Amyloidogenic proteins such as prion protein (PrP) are linked to human diseases like morbus Alzheimer, Parkinson's disease, new variant Creutzfeldt Jacob disease (nvCJD), and bovine spongiform encephalopathy (BSE; mad cow disease).
The focus of our work is the study of conformational properties and stability of PrP. PrP is highly conserved in many animal species and is found in a soluble, cellular form (PrPC) and in an infectious, pathogenic form (PrPSc). PrPC and PrPSc are of identical sequence but differ in spatial structure. Our primary goal is to rationally design molecules that interfere with the conformational transition from PrPC into PrPSc or that dissolve amyloidogenic prion plaques. To this end, we need to understand the mechanism of the pathogenic conformational change. Further, we are working on the characterization of structure and stability of PrP bound to other molecules, either potential anti-prion drugs or PrP binding proteins.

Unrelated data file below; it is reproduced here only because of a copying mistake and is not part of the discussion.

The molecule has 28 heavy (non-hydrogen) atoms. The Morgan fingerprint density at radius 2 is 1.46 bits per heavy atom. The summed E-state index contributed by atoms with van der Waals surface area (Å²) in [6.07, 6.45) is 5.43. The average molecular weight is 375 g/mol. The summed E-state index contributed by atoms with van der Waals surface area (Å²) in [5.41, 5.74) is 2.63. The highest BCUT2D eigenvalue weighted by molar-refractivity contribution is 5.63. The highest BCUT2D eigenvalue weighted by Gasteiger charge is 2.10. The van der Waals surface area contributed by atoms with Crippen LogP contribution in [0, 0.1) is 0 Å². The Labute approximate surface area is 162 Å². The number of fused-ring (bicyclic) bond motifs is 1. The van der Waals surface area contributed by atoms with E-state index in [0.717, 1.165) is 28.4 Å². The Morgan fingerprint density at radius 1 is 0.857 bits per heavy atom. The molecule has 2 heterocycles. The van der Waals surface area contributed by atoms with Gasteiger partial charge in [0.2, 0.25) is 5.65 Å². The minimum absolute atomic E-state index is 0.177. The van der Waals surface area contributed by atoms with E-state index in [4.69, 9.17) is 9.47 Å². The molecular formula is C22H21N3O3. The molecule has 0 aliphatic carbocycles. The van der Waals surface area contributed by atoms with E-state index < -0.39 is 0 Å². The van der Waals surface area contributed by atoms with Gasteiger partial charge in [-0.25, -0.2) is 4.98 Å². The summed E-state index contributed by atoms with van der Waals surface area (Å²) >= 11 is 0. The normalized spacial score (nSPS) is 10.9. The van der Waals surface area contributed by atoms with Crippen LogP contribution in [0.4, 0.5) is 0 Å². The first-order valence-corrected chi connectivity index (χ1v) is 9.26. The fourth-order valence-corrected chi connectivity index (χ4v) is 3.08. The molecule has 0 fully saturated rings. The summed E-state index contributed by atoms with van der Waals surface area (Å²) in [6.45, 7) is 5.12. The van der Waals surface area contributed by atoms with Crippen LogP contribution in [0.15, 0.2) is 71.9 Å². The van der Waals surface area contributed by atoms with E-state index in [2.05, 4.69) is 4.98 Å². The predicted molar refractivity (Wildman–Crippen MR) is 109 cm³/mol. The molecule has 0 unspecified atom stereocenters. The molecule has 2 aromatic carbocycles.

A special safety level S2-laboratory allows preparation and handling of recombinant PrP.